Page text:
Pilot scheme at HMP Birmingham prepares prisoners for jobs and urges employers to see the potential of untapped workforce
In a brightly lit loft above the chapel of HMP Birmingham, singer Julianne Bastock is asking local business people to miaow up and down a musical scale.
There are nervous smiles among the smartly dressed men and women who have come to see for themselves how a scheme to run choirs in prisons can help tackle reoffending rates and connect former prisoners with employers.
Sam Woods has spelled out clearly why a transition period is needed for financial services – and showed it would make the process cheaper
Sam Woods isn’t beating about the bush. The deputy governor of the Bank of England and head of the Prudential Regulation Authority (PRA) says practical complexities arising from Brexit pose “a material risk to our objectives” and “we may have to make some difficult prioritisation decisions”.
This is strong stuff. Central bankers tends to prefer qualification and nuance. Woods couldn’t be clearer in describing why a transition period is needed to make the Brexit process orderly, at least in financial services.
Related: Bank of England warns Brexit will put strain on regulatory resources
Related: Nicky Morgan requests assessment of City’s readiness for hard Brexit
CARACAS/GENEVA (Reuters) – The United Nations slammed Venezuela on Tuesday for the use of excessive force against anti-government protesters and said security forces and pro-government groups were believed responsible for the deaths of at least 73 demonstrators since April.
Australia, Japan, and US have a clear and loud message for China: The South China Sea isn’t China’s own sea. It’s an international sea.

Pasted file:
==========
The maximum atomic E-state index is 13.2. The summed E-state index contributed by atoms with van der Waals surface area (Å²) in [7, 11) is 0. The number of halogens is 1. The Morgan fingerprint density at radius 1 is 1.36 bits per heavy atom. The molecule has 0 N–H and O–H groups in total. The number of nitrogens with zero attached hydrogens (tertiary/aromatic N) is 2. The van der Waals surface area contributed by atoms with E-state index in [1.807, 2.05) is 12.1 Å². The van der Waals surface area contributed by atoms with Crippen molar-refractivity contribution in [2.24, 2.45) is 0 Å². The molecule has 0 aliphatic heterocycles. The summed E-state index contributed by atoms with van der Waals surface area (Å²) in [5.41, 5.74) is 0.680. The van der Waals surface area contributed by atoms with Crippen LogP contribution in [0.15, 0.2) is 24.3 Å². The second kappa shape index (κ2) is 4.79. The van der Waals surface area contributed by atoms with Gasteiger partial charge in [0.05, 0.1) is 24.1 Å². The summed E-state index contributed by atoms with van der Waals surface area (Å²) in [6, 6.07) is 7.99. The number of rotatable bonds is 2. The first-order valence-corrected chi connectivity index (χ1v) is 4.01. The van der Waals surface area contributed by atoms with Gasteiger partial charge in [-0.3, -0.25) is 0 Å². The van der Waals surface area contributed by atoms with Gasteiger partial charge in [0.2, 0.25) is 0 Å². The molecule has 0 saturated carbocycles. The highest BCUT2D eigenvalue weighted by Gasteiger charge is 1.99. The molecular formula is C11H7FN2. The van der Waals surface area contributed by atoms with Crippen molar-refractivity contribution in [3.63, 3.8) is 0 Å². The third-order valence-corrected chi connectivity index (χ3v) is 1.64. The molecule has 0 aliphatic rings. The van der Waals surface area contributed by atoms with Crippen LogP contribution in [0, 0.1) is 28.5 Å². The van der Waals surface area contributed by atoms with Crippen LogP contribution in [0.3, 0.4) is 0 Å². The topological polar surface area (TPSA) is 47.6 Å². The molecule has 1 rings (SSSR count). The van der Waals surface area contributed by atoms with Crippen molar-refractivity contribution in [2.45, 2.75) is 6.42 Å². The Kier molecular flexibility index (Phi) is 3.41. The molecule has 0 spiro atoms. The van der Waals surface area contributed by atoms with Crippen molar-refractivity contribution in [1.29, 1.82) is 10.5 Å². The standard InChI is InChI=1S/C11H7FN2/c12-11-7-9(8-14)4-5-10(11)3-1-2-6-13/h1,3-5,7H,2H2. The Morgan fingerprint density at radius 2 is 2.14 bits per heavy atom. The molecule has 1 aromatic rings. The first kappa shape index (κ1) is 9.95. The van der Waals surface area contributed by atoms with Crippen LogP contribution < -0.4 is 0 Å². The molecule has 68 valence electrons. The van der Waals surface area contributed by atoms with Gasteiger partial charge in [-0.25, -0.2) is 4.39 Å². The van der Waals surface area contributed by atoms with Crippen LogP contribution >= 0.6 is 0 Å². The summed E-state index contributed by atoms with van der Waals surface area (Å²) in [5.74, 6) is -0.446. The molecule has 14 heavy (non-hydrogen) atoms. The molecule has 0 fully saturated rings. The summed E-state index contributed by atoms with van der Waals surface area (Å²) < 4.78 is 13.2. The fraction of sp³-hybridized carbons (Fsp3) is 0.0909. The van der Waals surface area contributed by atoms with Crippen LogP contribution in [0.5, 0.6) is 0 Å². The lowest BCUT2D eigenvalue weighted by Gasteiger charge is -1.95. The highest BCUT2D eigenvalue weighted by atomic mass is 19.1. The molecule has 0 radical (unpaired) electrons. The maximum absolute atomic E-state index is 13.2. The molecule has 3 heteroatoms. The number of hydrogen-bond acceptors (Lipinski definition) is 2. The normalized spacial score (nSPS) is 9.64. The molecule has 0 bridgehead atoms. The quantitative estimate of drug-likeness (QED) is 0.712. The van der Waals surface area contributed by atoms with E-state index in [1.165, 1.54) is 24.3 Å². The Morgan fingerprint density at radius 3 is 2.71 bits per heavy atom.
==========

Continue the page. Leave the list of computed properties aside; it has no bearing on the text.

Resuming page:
The more the North Korean crisis escalates, the greater the dangers of miscalculation, and the harder it will be for either side to find an exit ramp from a high-stakes crisis.
Attlee and Roosevelt built a fairer world off the back of economic catastrophe. We’ve failed at that today
It’s not the time passing, it’s the opportunity for retrospection that kills you. Or at least that’s how it feels looking back a full 10 years to the day when I was working in the Treasury as we got the news that the French bank BNP Paribas had frozen funds exposed to US sub-prime mortgages. The crunch part of the “credit crunch” had arrived, and with it a chain of historic events that led to the first bank run in Britain in over 100 years and the collapse of Lehman Brothers just over a year later. Looking back over that decade is not pretty, and should leave us asking: is this really the best we can do?
Related: Credit crunch, 10 years on: fate of RBS shows global crisis is not over
For all the talk of ever increasing income inequality, it has been broadly flat in recent years
Related: A decade after the financial meltdown, its underlying problems haven’t been fixed
US-North Korea war of words escalates
Tam first made a splash in New York in the 1990s with lines that included avant-garde “Mao” and “Buddha” collections